Why it matters: The steadily rising forecasts show the appetite of U.S. producers to keep ramping up output despite relatively modest prices, posing a challenge to OPEC members seeking to tighten the market.
What's new: Via Reuters, "The global oil market will struggle this year to absorb fast-growing crude supply from outside OPEC, even with the group’s production cuts and U.S. sanctions on Venezuela and Iran, the International Energy Agency said in a report on Wednesday."
But, but, but: Goldman Sachs analysts, in a new note, say they see prices climbing to reach $67.50 in the second quarter, "driven by the combination of resilient demand growth exceeding low expectations and large supply curtailments from OPEC+."
In other petro-news, the New York Times reports on an interesting development in the geopolitics of natural gas and U.S.-German relations...
Amazon and GM are in talks to invest in electric-truck maker Rivian Automotive in a deal that would value the Michigan startup at between $1 billion and $2 billion, Reuters reports.
Why it matters: Rivian made a splashy debut last November with 2 new rugged battery-powered models — a pickup truck and a 7-passenger SUV. But it's the electric, semi-automated chassis underpinning those models that has likely attracted the interest of Amazon and GM, Axios' Joann Muller writes.
Details: Rivian intends to market its own brand of trucks — as many as 6 models some day — but from the beginning, it has been plotting a B2B strategy to share its technology with other companies.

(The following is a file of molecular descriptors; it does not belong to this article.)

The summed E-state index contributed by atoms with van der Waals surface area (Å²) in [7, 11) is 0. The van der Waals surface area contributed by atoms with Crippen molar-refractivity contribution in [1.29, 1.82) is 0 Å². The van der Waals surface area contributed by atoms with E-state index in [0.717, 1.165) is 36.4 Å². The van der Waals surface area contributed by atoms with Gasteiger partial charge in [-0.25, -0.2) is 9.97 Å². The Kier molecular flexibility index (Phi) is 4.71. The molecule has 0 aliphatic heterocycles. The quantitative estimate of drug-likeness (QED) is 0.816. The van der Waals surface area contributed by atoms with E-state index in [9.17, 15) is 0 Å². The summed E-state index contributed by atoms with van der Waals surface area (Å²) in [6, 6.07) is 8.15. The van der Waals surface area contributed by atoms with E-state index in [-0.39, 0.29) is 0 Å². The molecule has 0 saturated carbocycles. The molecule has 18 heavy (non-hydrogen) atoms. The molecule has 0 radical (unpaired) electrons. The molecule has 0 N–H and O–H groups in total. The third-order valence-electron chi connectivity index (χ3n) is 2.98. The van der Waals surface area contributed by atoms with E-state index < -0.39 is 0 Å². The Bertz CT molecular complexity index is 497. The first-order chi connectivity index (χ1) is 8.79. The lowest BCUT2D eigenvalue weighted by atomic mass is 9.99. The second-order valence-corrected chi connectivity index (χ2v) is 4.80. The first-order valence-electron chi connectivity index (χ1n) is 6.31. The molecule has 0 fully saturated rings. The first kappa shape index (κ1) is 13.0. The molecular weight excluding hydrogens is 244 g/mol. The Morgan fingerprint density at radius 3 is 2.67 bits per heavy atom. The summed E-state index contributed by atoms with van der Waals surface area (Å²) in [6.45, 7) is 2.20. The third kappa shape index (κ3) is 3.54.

What we're hearing: In an interview with Axios in October, Rivian founder RJ Scaringe mused about companies like Amazon, Starbucks or Apple launching their own mobility fleets on top of a generic platform.
President Trump yesterday met with a group of nuclear energy industry officials about ways to spur expanded development abroad.
The big picture: Via Bloomberg, "The executives sought to enlist Trump in their bid to make U.S. nuclear power more competitive globally, such as with financing assistance to vie against subsidized companies. Russia, China and France are also seeking to build nuclear plants overseas."
What we're hearing: My Axios colleagues Jonathan Swan, Dave Lawler and Alayna Treene reported ahead of the meeting that part of the focus is on securing a controversial agreement to enable development of reactors in Saudi Arabia.